For all this inclusive activity there was also a high level of personal motivation within the project. Come to Ours wished to pull the audience into the fabric of the city, locals to be proud of it, visitors to see it and learn something of it, however they also wished to play up to the international stage. This is after all group of dynamic and aspirational arts professionals. A Circle, a group exhibition curated by Bryony Gillard and Beth Emily Richards, and Fireplace Gallery, curated by Hannah Jones and Neil Rose, used the more traditional models of white-cube exhibition spaces. Their twist lay in their location, with Fireplace Gallery making use of the unused fireplace in Jones and Rose’s bedroom and A Circle a group show, using a newly built but empty retail unit in the Millbay area of the city. The twists, however, were not what was interesting about these projects, their optimism and determination along with the good art work on show was what engaged. There was a tangible ambition to create meaningful critical exchange with peers within and beyond the southwest.

Through these more traditional exhibition methods it was easier to make comparisons with a more established visual art scene and truly understand how serious the Come to Ours team are about their project, and the development of contemporary visual art dialogues in the city. At a Sunday afternoon ‘opening tea’ at the Fireplace Gallery I overheard a visitor exclaiming how approachable the exhibiting artists became within the domestic setting. A Circle, perhaps the closest to a ‘white cube’ show, presented the work of six artists, incidentally all female, across an exhibition and publication. Much of the work demonstrated concerns with performance or performative actions, and places or concerns of the city are employed, such as the surrounding sea and local pubs – The Seymour features again in Gillard’s work Last Orders… (2011). Again here the core aims of Come to Ours are felt, the show engages with its locality and looks beyond the contemporary art bubble.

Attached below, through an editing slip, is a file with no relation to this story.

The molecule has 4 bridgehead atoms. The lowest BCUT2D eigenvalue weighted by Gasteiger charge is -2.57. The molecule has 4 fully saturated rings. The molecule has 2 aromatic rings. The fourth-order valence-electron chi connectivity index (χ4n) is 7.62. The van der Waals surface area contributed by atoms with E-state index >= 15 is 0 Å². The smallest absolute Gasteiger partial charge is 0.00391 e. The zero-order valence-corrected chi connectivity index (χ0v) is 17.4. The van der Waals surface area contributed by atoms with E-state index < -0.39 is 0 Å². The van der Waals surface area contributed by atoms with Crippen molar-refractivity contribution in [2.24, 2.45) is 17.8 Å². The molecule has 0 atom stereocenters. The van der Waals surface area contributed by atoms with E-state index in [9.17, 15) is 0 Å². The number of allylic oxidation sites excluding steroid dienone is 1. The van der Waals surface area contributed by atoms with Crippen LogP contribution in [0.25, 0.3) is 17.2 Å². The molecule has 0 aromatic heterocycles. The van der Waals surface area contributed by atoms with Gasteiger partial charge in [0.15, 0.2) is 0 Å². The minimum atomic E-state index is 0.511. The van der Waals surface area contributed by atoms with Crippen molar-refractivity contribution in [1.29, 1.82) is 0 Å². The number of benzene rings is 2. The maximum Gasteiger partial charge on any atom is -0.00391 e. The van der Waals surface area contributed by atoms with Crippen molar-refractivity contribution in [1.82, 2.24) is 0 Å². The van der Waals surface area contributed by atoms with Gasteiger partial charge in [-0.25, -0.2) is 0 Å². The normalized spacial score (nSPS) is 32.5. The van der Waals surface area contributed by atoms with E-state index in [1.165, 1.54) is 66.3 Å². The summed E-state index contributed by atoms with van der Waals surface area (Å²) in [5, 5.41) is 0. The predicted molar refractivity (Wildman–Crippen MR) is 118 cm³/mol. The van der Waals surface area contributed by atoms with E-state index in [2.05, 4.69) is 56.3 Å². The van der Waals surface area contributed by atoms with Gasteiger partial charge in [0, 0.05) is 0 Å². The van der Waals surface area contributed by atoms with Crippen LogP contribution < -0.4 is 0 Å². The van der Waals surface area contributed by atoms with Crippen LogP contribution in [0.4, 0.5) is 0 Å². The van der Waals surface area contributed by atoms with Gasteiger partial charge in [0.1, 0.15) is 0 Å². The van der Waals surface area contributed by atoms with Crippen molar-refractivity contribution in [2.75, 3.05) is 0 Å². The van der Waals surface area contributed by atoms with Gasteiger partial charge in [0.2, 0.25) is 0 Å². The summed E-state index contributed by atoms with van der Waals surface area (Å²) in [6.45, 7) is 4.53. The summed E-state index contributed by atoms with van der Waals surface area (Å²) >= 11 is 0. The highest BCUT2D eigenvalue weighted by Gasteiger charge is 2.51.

The Library of Independent Exchange (L.I.E), curated by Mark James and Christopher Green, also marked a clear desire to reach beyond the city. Publications came from artists, publishers and design houses within and far beyond the UK, presented in a slick bare space that could easily sit in any European capital or international biennial. Yet, again this project reiterated the philanthropy of Come to Ours with seminars and workshops a fundamental part of the project and the L.I.E. duo keen to continue developing the library and making it a permanent resource for the city.

What is important about Come to Ours is that the curators were able to understand what the audience might want because they themselves are part of that audience. They welcomed the opportunities provided by BAS7 being on their doorstep, whilst being very clear of the lines of separation. What could have been read as a one-upmanship game, the artist-led taking on a national institution, became a relationship dynamic quite representative of the state of much national activity; hidden away in public museums and galleries what could BAS7 know of the regions it visits? Could it ever broker the relationships managed by the Come to Ours team? Maybe, but maybe it doesn’t have to. How rich and wonderful for the audience to be presented with work from both perspectives.